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EU’s plan for frozen Russian assets brings more downsides than benefits

Autor: Article based upon analysis from Reuters Breakingviews | Link: EU’s frozen Russian assets plan is best put on ice
Timp de citit: 2 minute

A month of the Ukrainian government’s current financing needs amounts to €4 billion, while the effort needed when the time comes to rebuild the country exceeds €750 billion.

So Brussels embraces the idea of doing to Russia what the Kremlin did to Kyiv, and that’s ignoring bilateral treaties that protect individuals and, in this particular case, businesses against expropriation.

The European Commission’s plan is to use billions of dollars and euros of frozen Russian assets to help finance the reconstruction of Ukraine.

Also, the EU’s Executive wants for Kremlin to also pay somehow for the higher inflation and the major energy crises triggered by Moscow’s territorial ambitions.

Europe is also sending financial and military aid to Ukraine, so there’s a moral imperative to make the aggressor accountable.

Taxpayer fatigue is also taken into consideration since this could turn into revolt when the governments start footing the bill for Ukraine’s reconstruction.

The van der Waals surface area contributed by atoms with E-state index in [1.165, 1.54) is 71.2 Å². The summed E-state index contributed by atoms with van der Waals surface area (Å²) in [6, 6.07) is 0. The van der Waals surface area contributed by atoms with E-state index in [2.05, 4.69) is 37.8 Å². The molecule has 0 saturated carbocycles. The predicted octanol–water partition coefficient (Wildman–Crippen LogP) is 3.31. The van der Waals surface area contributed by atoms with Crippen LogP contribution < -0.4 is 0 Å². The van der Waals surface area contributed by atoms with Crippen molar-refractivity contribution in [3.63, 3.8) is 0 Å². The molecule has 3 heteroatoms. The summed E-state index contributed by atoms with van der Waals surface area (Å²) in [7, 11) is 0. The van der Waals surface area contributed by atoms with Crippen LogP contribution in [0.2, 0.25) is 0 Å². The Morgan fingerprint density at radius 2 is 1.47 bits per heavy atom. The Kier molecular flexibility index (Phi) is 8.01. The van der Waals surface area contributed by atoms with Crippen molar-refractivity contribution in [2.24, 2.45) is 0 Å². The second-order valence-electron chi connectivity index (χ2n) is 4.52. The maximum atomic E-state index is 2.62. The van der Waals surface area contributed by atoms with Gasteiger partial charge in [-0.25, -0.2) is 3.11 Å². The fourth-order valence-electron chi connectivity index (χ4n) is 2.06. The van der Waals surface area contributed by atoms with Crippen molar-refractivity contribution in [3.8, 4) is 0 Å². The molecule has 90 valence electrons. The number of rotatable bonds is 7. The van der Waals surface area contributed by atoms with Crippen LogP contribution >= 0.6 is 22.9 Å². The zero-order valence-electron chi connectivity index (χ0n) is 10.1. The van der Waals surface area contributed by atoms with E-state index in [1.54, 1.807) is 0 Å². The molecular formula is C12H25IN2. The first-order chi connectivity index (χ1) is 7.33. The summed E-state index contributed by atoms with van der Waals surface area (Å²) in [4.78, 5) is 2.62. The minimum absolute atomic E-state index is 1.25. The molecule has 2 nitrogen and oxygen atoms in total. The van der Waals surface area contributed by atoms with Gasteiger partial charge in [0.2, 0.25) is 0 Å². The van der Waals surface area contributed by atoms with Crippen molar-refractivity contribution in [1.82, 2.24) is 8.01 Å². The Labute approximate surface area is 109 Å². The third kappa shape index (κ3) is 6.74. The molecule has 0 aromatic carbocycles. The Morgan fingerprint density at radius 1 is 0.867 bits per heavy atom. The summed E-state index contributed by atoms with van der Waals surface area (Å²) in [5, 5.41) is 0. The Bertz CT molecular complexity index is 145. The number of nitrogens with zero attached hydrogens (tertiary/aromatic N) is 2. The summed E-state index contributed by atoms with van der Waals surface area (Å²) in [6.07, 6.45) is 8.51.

Firstly, the EU is eyeing €19 billion worth of sanctioned oligarch’s money.

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But besides breaking legal rules, some sanctioned oligarchs may already have transferred some assets to family-controlled trusts before the sanctions hit.

The EU is also targeting an estimated €165 billion of frozen Russian reserves sitting in eurozone central banks.

According to Reuters, there’s a moral dilemma in this plan since parties wronged by the Russian state could try to recoup their losses by making claims against the assets.

That’s the case of investors expropriated by the Kremlin over the years, or creditors if Russia defaulted.

Using only the financial returns from the assets to pay for Ukraine could be a smoother alternative, like investing in 10-year bonds.

But the gains would be marginal, far under Kyiv’s financing needs in a month.

Besides the shady aspect of breaching several treaties and property rights, this scheme also puts a burden on a future post-Putin Russia, fueling new frustrations with the West.